Biology Research News
Zhao-Qing Luo to receive 2022 McCoy Award for demystifying modes of microbial pathogens
Dr. Zhao-Qing Luo is receiving Purdue's 2022 Herbert Newby McCoy Award.
David Sanders gives Keynote Address at Scientific Research Integrity Workshop
Professor David Sanders gave a keynote address titled, "Ethics of Scientific Publication--Deficient Institutional Responses" at a Research Integrity Workshop at the Liverpool Medical Institution in the United Kingdom on December 5.
Prof. Gelvin attends NSF PI's meeting
September 8-9, 2022. Professor Gelvin attended the NSF Plant Genome Research Program PI’s meeting at NSF headquarters, Arlington, VA. He presented a poster entitled “TRTech-PGR: Ensifer-mediated Transformation as an Alternative to Agrobacterium-mediated Transformation of Model Plants and Crops” and consulted with colleagues.
RESEARCH ARTICLE FORENSICS LEAD TO FINDS OF MISCONDUCT
In a major news article, Nature magazine describes how an investigation prompted by "data sleuth" David Sanders and conducted by the Ohio State University has led to findings of research misconduct against two researchers.
Purdue University researchers aim to develop an advanced online tool to protect the US from invasive agricultural pests
Purdue researchers are to start a project in collaboration with the United States Department of Agriculture (USDA), Plant Protection and Quarantine, Science and Technology Identification Technology Program (ITP). The goal of this two-year project is to develop an easy-to-use online tool to detect and identify mite pests of agricultural crops for non-experts.
Cryo-EM structures of prion protein filaments from Gerstmann–Sträussler–Scheinker disease
Prion protein (PrP) aggregation and formation of PrP amyloid (APrP) are central events in the pathogenesis of prion diseases. In the dominantly inherited prion protein amyloidosis known as Gerstmann–Sträussler–Scheinker (GSS) disease, plaques made of PrP amyloid are present throughout the brain. The c.593t > c mutation in the prion protein gene (PRNP) results in a phenylalanine to serine amino acid substitution at PrP residue 198 (F198S) and causes the most severe amyloidosis among GSS variants.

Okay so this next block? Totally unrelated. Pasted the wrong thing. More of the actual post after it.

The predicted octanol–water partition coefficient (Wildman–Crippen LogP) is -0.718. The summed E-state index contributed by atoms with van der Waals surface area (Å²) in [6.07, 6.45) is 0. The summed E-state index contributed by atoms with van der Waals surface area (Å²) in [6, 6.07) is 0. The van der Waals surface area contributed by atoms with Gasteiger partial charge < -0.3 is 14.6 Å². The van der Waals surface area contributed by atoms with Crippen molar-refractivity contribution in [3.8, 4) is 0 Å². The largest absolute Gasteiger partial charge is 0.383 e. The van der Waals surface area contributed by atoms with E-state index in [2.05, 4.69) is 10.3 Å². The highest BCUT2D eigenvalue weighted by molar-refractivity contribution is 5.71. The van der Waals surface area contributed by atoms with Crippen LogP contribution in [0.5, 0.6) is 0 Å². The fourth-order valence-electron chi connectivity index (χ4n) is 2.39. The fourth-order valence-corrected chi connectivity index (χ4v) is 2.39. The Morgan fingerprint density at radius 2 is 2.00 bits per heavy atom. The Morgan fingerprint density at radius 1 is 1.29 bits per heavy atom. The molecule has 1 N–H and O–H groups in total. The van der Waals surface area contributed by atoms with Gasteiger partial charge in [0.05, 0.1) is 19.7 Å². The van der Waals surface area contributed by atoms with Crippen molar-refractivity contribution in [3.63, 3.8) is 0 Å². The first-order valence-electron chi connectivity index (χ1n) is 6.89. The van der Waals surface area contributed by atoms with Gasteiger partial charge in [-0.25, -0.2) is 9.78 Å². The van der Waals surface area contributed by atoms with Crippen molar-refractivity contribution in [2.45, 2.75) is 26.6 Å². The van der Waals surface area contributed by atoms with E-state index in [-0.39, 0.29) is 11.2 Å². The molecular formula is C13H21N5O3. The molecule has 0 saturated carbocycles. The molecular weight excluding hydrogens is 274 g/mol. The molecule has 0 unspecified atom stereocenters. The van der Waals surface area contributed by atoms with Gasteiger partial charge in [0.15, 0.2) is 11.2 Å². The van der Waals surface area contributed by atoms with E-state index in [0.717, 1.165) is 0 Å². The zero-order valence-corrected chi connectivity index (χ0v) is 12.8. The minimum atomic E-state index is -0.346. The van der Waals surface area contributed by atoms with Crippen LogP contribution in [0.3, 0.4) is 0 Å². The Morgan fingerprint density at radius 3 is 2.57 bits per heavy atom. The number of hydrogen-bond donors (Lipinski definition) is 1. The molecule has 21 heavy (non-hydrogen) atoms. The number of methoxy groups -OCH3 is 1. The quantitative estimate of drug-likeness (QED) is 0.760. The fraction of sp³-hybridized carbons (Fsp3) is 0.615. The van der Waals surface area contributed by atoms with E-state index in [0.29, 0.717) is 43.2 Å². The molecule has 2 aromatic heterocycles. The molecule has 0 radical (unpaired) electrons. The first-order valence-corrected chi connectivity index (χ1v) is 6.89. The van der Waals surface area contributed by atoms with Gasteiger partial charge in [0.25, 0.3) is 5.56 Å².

Scientists must inform the public – but not by claiming false certainty
Journalists and fact-checkers must be reminded that scientific concepts can be hard to render in language that is both simple and true. From the beginning of the Covid-19 pandemic, my expertise on emerging viruses has been sought by the media. Sometimes I will be quoted in an article, but I often avoid taking sides on issues that I believe are unresolved, so my statements don’t always make good copy. Still, I frequently recognize my input in the general background statements made by journalists. To paraphrase John Stuart Mill’s inaugural rectorial address to the University of St Andrews, “bad articles need nothing more to compass their ends than that good men should look on and do nothing”.
Largest worldwide Tourette syndrome genetics and neuroimaging study also promises insight into related disorders
Researchers have been working to find a cause and cure for Tourette syndrome since the neurological disorder was first documented in 1885. Purdue University’s progress in that work in recent years is now being rewarded with a $2.6 million grant from the National Institute of Mental Health for further TS research. Peristera Paschou, professor of biological sciences and associate dean for graduate education and strategic initiatives for the College of Science, is the principal investigator for the new grant. She already is leading several worldwide TS research collaborations and is supported by the National Science Foundation, National Institutes of Health and the National Institute for Neurological Disorders and Stroke. In 2017, she was a senior co-author on a groundbreaking international study that became the first in the world to identify risk genes for TS. She then led a large-scale study in 2021 that shed light on the common genetic basis of TS and related neurodevelopmental disorders.
Epigenetic regulator explains why some lung cancer patients become resistant to common therapeutics